Liuwa Plain Park
Liuwa Plain National Park offers the ideal conditions for guests looking for an active and traditional safari experience in Africa. The park is remote and untouched, a small park in the extreme west of Zambia.
Liuwa Plain National Park Highlights
Liuwa Plain National Park is situated in the remote and far west of Zambia on the Angolan Border. Liuwa Plain offers visitors an area of pristine wilderness. It is very difficult to access and self-drives are not recommended. It is one of the smaller parks in Zambia; isolated and rarely visited offering visitors a private and exclusive safari experience.
Liuwa Plain is home to approximately 30 000 blue wildebeest, herds of zebra, red lechwe, oribi, and more. The main predator is the hyena then the wild dog and, occasionally seen, is cheetah.
The birding in the Liuwa Plain National Park is fantastic and the variety of water species inhabit the many water-filled pans. November, December, and early May are the best times of the year to visit the park.
Liuwa Plain National Park is one of the most remote parks in Zambia and should not be attempted without a guide; this is Africa at its best, wild and untouched.
Located in the remote south west of Zambia, there is not much civilisation for quite a distance around Liuwa. There is an airstrip nearby and a base camp intended for field rangers and conservationists, but guest accommodation is largely left up to their own camping equipment.
Local safari operators have booked Liuwa Plain packages in the past, so it is best to contact Sun Safaris and find out what the details are at your intended time of travel.
Sun Safaris will incorporate Liuwa Plain into tailor-made safari packages that include other destinations in other parts of Zambia, or Botswana, Zimbabwe, or Namibia, so that guests experience the earthiness of Liuwa alongside the more luxurious lodge accommodation.
Liuwa Plain National Park does not have permanent accommodation facilities, and is generally looked at as an adventure holiday, whereby groups travelling together bring their own camping equipment and set off with a guide .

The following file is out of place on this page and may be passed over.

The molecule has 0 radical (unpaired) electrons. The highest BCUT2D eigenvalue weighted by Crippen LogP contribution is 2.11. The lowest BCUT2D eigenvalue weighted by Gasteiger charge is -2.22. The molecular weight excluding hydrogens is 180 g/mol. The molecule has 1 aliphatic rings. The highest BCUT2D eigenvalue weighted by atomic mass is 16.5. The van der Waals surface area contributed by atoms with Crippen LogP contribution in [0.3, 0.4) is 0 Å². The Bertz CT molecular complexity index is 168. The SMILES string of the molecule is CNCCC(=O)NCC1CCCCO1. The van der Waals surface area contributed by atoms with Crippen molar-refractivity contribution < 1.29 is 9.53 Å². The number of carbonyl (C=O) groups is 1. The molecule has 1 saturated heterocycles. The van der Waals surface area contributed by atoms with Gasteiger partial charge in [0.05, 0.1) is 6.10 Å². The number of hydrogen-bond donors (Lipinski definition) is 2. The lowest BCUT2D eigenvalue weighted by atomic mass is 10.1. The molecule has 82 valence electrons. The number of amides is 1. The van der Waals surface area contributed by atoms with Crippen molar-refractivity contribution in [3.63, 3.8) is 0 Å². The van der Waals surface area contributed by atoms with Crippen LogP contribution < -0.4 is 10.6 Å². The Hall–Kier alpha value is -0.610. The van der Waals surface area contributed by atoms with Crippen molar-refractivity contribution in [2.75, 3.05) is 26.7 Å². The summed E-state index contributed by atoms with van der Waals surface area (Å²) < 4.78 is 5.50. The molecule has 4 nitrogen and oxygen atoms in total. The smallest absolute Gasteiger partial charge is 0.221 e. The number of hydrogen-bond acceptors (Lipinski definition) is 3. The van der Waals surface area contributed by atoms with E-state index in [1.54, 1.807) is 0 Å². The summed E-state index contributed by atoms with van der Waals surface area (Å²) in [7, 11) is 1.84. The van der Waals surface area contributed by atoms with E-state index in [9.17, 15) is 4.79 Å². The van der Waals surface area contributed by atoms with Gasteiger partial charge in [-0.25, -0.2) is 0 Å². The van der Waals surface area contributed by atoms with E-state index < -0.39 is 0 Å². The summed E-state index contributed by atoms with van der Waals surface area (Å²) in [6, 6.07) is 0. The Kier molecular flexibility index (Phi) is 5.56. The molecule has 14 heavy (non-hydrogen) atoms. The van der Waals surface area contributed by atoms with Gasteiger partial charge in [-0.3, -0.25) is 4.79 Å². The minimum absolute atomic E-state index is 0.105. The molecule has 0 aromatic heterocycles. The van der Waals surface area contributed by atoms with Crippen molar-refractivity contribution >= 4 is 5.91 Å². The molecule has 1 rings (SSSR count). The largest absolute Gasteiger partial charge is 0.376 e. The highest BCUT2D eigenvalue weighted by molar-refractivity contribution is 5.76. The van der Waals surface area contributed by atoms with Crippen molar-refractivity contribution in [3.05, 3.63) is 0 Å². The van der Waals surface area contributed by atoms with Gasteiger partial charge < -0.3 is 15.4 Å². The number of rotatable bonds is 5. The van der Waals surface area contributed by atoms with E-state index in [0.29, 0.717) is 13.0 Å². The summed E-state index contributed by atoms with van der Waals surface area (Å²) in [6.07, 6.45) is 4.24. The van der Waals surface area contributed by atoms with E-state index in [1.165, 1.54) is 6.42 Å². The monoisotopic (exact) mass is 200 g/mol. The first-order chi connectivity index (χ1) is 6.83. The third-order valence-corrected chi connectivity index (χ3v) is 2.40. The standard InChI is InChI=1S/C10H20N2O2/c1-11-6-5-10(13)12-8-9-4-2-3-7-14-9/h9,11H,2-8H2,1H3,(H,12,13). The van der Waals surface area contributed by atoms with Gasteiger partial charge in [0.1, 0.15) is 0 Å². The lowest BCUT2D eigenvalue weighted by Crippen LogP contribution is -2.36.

We encourage guests put aside 4 or 5 nights to explore this tract of Africa that is situated far away from civilisation and requires a little more effort than a regular safari. The reward can be life-changing.
There is a base camp in the centre of Liuwa Plain that is set up to house rangers and conservationists from African Parks, who spend time out exploring and researching the area.
Matamanene Camp is a very simple Meru-tent setup with primitive features, but it has been used as a base camp for guest safaris in the past. It is located about 2-3 hours' drive from the local airstrip.
How to Get There
Sun Safaris will arrange for their guests to fly into Zambia at Lusaka or Livingstone International Airports.
Upon arrival at the airport, guests will connect with their pre-arranged light air transfers to Liuwa Plain. Guests will arrive at the local airstrip and be met by their new hosts or guides who will drive them the remaining 2 hours to the lodge.
Self-driving in Zambia, and particularly to the remote Liuwa Plain, is not recommended, as the roads are not well developed, and during the wet season many roads are inaccessible.
Liuwa Plain Game Viewing and Activities
The game in Liuwa Plain National Park is spread out across the plains. Guests can expect to see thousands of blue wildebeest during the second largest migration of this kind in Africa. The birdlife is prolific and the park provides fantastic photographic opportunities, magnificent sunsets and contrasting landscapes with the green and gold grasslands offering spectacular scenes.
Liuwa is probably best known for its astounding pink and orange evenings that turn into deep purple night skies. The flat landscapes allow guests to see the curve of the earth on the horizon, making for unbeatable photo opportunities.
The start of the rainy season in November brings the massive herds of blue wildebeest migrating across the plains in their thousands, along with zebra congregating around water holes and pans. Other wildlife species include a variety of antelope, while jackal, serval, wildcat, wild dog, as well as lion and hyena predate in the area.